When the time comes, as does for most of us, that we need assistance in our daily living, the unfortunate fact is that too many of us end up in nursing homes – not because we need constant nursing care, but because there no other good options. It’s possible that a provision of the new Patient Protection and Affordable Care Act may help change that.
According to a recent article in the LA times, the most ambitious part of the Act, as it relates to long-term care is the Community Living Assistance Services and Supports Act, or CLASS – a voluntary, consumer-financed insurance plan to cover long-term care expenses. CLASS, which is scheduled to go into effect in January of 2014, is an insurance plan, similar to those currently available in the private market, with a few notable distinctions. First, the government would administer the program. Second, any working adult age 18 or older will be able to enroll, regardless of any pre-existing medical condition, and the benefits will be good for as long as someone needs long-term care. Perhaps even more importantly, the plan will offer benefits that could be used for a wide variety of expenses, including hiring a home care provider or used for home modifications to help keep you at home longer. (Please note that this may never come into being because on April 14, 2011 a bill was introduced to repeal the CLASS Entitlement Act because of budget concerns.)
Nonetheless, the CLASS Act highlights a widespread move in the country to shift resources from nursing home care to home-based care as a viable and less expensive option. Right here in our back yard, a not for profit organization – Corning Area Aging In Place – was formed in the hopes of addressing these concerns. The cost of nursing home care ranges from about $40,000.00 to $85,000.00 a year, according to a recent report by John Hancock Financial Services Inc. (Sadly here in upstate New York the cost are usually closer to $100,000.00 or more per year.) The average cost of a home health aide (when family members are able to provide help as well), is about $37,000 a year. (Again, higher in this area, but still less than the cost of skilled nursing home care.) The most precious detail, of course, is that the patient can remain at home.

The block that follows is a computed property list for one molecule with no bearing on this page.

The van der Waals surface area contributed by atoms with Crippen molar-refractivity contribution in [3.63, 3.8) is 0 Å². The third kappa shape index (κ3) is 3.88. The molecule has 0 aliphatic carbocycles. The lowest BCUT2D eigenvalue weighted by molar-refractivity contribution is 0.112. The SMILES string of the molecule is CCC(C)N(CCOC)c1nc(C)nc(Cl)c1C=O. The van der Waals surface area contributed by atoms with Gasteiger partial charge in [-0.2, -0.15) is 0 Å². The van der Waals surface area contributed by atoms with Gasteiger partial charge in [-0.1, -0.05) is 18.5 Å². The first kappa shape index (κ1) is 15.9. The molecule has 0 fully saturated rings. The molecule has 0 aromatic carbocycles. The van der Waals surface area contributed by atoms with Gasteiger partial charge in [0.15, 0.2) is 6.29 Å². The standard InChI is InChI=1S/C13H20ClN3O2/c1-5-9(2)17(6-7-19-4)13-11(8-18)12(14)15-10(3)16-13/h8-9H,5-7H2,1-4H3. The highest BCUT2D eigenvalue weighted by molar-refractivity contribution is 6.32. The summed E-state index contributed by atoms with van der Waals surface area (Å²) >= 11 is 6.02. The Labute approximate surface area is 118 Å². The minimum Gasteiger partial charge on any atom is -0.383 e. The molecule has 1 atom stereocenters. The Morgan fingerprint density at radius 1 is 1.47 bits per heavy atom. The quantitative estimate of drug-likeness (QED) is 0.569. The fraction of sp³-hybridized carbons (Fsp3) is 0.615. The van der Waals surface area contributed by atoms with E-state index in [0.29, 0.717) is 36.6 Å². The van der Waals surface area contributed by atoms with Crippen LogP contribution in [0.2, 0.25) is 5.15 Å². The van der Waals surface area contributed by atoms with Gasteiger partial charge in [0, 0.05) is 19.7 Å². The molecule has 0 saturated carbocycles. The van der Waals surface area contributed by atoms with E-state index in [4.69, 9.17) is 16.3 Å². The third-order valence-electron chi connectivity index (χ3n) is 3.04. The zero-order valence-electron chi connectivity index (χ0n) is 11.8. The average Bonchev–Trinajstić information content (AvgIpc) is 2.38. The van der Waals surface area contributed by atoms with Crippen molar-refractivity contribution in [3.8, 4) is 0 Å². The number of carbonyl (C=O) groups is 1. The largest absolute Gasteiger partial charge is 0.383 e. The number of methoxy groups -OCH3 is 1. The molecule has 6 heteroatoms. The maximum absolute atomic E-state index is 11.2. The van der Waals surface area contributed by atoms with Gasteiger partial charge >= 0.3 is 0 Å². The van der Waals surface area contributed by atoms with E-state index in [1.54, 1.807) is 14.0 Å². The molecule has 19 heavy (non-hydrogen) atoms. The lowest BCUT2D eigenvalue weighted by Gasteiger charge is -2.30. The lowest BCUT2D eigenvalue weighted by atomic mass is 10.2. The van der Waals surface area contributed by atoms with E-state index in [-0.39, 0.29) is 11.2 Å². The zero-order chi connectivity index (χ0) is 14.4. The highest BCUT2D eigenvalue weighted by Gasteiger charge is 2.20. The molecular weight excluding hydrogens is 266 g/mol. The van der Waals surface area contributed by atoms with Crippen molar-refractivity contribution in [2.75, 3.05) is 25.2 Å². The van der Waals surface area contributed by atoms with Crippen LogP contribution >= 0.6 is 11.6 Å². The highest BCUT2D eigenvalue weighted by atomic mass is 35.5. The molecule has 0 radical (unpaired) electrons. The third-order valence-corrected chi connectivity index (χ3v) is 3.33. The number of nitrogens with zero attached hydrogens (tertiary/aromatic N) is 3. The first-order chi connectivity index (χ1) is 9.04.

One other crucial item is the need to plan ahead. If you don't plan ahead for these types of issues, you may not have a choice when the time actually comes. To learn more about long term care planning visit the New York Elder Law page of our website, or read the May issue of our monthly e-newsletter, Elder Law Elements.